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Aurora taking burning approach to tackling invasive LDD caterpillars

'It was discovered there is a disease – let’s call it COVID for LDD – … and we collected some of the caterpillars from Newmarket and dispersed them in our woodlots so the disease would spread,” says town's director of operations
2021-06-22 Gypsy moth caterpillar RB002
An LDD caterpillar.

Aurora this spring will be holding the torch high to battle the LDD moth.

The LDD’s (Lymantria dispar dispar) pesky caterpillars were a bane of just about everyone who spent time outdoors last summer, but new measures to combat the bug will help bolster last year’s efforts in Aurora.

New measures to keep the caterpillars at bay and save the leaves on local trees will include, in addition to the continued distribution of burlap banding kits to residents, the introduction of a NPV virus that targets the LDD and the burning of egg masses with propane torches in area woodlots.

The LDD is an invasive species that was first introduced to North America in the mid-19th century and has since taken root across the Great Lakes Basin and well beyond. They feed on the leaves of oak trees, primarily, but also chomp their way through the greenery of aspen, birch, maple, poplar and willow trees – and sometimes even spruce and pine. 

Population booms happen every eight to 12 years, with 2020 bringing an all-time high.

“Aurora experienced a high incidence of LDD in 2020 in a few areas in Town and in 2021 the population exploded, causing extensive defoliation of trees on residential and public lands,” said Parks Manager Sarah Tienkamp in a report to Council. “While tree canopies can be severely or completely defoliated, trees are relatively resilient and adapted to defoliating insects and diseases. Trees in good health will replace leaves later in season to perpetuate annual growth and development with little adverse impact, however, trees can see branch or crown dieback if energy stores are depleted for successive years and in some cases mortality can occur, usually when other stressors are present such as drought.

“The spring of 2021 was extremely dry in York Region, with late May and June experiencing drought conditions. This was during the peak of the LDD outbreak and there was concern about how the trees may recover if conditions perpetuated into July and August. As a result, staff educated the public about the importance of providing adequate hydration to their trees to assist in the recovery and regrowth of leaves.”

One of the tools in the municipal arsenal this year is the naturally occurring NPV virus, which has been detected in York Region. The virus, the report states, is “one of the most important factors in population collapse of LDD.” Although the virus was not found in Aurora, it was found in abundance in Newmarket and samples were collected by the Town and dispersed in “hot spot” locations last June.

“It was discovered there is a disease – let’s call it COVID for LDD – that was discovered in different municipalities… and we collected some of the caterpillars from Newmarket and dispersed them in our woodlots so the disease would spread to the woodlots where our highest infestations were,” said Al Downey, Aurora’s Director of Operations. “[We hope that] will reduce the number of caterpillars in 2022. [In 2022 we are going to do] everything we did in 2021… but in addition to that, we want an increased communication campaign because… people need to know more about the effects of LDD. We want to expand our burlap program. It was extremely successful and people really appreciated the fact that we were doing something to address the caterpillars and the Region is stepping up and getting involved in that.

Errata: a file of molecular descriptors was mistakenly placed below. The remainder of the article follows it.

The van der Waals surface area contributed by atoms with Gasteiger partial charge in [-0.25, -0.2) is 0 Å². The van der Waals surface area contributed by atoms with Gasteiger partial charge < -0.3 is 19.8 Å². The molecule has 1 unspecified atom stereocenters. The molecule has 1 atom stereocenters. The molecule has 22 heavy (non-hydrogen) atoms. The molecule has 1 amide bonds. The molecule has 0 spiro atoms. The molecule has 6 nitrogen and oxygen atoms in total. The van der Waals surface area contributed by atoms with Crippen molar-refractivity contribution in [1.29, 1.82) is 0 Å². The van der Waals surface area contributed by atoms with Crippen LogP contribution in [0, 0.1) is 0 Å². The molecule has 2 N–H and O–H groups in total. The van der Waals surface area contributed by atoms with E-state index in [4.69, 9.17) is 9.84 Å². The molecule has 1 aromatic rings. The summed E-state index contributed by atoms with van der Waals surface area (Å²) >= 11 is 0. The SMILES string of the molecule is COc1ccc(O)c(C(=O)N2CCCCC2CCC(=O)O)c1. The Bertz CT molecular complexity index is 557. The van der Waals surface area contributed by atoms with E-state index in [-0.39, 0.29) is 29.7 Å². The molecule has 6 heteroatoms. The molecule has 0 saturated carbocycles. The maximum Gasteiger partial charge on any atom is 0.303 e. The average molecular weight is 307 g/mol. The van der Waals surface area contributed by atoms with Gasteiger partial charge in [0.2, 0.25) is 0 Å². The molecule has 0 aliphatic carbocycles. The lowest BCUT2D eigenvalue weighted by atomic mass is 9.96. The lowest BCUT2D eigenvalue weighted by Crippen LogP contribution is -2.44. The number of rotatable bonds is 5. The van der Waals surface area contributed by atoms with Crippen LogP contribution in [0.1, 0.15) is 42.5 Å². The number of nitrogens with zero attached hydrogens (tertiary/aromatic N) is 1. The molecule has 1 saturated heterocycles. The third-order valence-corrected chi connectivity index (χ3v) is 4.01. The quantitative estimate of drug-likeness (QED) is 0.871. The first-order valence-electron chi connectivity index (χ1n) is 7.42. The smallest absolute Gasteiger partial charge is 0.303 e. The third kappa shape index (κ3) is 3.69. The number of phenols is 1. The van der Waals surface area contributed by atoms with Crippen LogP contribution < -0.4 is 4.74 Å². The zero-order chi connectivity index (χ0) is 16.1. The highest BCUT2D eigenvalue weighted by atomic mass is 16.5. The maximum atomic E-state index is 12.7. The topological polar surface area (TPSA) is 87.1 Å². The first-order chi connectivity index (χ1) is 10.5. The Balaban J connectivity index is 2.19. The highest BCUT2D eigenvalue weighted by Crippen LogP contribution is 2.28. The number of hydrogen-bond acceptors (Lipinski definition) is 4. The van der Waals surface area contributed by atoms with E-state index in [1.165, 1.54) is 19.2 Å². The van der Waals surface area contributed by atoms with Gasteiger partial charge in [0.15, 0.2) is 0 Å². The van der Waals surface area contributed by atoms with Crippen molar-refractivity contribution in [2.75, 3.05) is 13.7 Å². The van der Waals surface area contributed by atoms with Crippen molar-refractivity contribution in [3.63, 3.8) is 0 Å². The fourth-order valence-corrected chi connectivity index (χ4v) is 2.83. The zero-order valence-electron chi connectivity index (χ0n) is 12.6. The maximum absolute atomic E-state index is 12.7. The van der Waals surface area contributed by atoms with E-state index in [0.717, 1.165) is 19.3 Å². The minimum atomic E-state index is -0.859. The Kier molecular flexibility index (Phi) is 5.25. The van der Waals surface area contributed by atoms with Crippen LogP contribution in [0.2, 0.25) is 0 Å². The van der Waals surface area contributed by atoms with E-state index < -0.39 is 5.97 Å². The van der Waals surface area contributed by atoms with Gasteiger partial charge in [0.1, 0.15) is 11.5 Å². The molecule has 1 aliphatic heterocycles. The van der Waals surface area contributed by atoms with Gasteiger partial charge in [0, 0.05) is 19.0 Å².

“We have started to do some egg removal, which we didn’t do in 2021, but we want to do in 2022. For lack of a better way of describing it, we take a propane torch and burn the egg masses off the tree trunks. We have identified where they are and the staff go with the propane torch and we burn as many masses as we can to help reduce the number of eggs that will be hatching in the spring. 

“Whatever you can do in order to disturb those egg masses is a good thing. We are somewhat living and learning in terms of what are the most effective ways, but burning with the propane torch seems most effective. I am not suggesting [residents] get their propane torch out because I don’t want you injuring the tree; you can still scrape them off or power spray them off. Removing that egg mass has a very positive impact on the number of caterpillars you will see in the spring.”

The return of old measures and the beginning of new ones received a positive reception at Council, particularly the education component.

“We just didn’t have as much preparation and resources to really do the education in advance,” said Councillor Rachel Gilliland. “I did notice the burlap was… a hot commodity, although there were still a lot of people who were using it incorrectly. They thought because they wrapped it around the tree…the caterpillars would not travel up it, but you have to learn how to harvest them and make it work. I noticed a lot of people had tape on their tree [but] they had it on the wrong way and they had it on past the time [it would be effective] and would actually cause more insects and rotting underneath.

“More education is needed.”

Brock Weir is a federally funded Local Journalism Initiative reporter at The Auroran